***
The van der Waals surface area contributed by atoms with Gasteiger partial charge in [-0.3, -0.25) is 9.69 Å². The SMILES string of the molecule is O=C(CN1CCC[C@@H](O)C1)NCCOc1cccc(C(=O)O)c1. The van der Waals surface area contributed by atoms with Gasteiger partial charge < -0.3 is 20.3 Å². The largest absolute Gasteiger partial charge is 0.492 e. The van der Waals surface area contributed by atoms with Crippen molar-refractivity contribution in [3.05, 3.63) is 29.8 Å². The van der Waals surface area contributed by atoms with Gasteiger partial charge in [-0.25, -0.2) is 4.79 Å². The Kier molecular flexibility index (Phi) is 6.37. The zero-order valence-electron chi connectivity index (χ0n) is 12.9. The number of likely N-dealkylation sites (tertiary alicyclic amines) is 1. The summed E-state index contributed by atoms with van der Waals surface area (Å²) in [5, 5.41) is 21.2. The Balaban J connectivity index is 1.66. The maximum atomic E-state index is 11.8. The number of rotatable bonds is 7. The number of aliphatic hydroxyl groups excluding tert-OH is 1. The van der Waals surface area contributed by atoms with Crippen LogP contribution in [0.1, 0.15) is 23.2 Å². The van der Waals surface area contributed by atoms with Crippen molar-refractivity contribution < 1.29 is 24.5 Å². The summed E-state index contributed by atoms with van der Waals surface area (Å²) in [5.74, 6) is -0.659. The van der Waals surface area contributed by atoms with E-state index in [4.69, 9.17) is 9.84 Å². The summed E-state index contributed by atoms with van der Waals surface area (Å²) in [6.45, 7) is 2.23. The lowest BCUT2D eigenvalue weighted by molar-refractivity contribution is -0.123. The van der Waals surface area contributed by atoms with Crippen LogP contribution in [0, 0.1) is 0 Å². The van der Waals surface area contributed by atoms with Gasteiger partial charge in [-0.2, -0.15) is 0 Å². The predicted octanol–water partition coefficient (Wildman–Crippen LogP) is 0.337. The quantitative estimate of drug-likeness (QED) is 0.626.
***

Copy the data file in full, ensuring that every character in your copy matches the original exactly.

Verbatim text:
The van der Waals surface area contributed by atoms with Gasteiger partial charge in [-0.3, -0.25) is 9.69 Å². The SMILES string of the molecule is O=C(CN1CCC[C@@H](O)C1)NCCOc1cccc(C(=O)O)c1. The van der Waals surface area contributed by atoms with Gasteiger partial charge < -0.3 is 20.3 Å². The largest absolute Gasteiger partial charge is 0.492 e. The van der Waals surface area contributed by atoms with Crippen molar-refractivity contribution in [3.05, 3.63) is 29.8 Å². The van der Waals surface area contributed by atoms with Gasteiger partial charge in [-0.25, -0.2) is 4.79 Å². The Kier molecular flexibility index (Phi) is 6.37. The zero-order valence-electron chi connectivity index (χ0n) is 12.9. The number of likely N-dealkylation sites (tertiary alicyclic amines) is 1. The summed E-state index contributed by atoms with van der Waals surface area (Å²) in [5, 5.41) is 21.2. The Balaban J connectivity index is 1.66. The maximum atomic E-state index is 11.8. The number of rotatable bonds is 7. The number of aliphatic hydroxyl groups excluding tert-OH is 1. The van der Waals surface area contributed by atoms with Crippen LogP contribution in [0.1, 0.15) is 23.2 Å². The van der Waals surface area contributed by atoms with Crippen molar-refractivity contribution < 1.29 is 24.5 Å². The summed E-state index contributed by atoms with van der Waals surface area (Å²) in [5.74, 6) is -0.659. The van der Waals surface area contributed by atoms with E-state index in [4.69, 9.17) is 9.84 Å². The summed E-state index contributed by atoms with van der Waals surface area (Å²) in [6.45, 7) is 2.23. The lowest BCUT2D eigenvalue weighted by molar-refractivity contribution is -0.123. The van der Waals surface area contributed by atoms with Crippen LogP contribution in [0, 0.1) is 0 Å². The van der Waals surface area contributed by atoms with Gasteiger partial charge in [-0.2, -0.15) is 0 Å². The predicted octanol–water partition coefficient (Wildman–Crippen LogP) is 0.337. The quantitative estimate of drug-likeness (QED) is 0.626.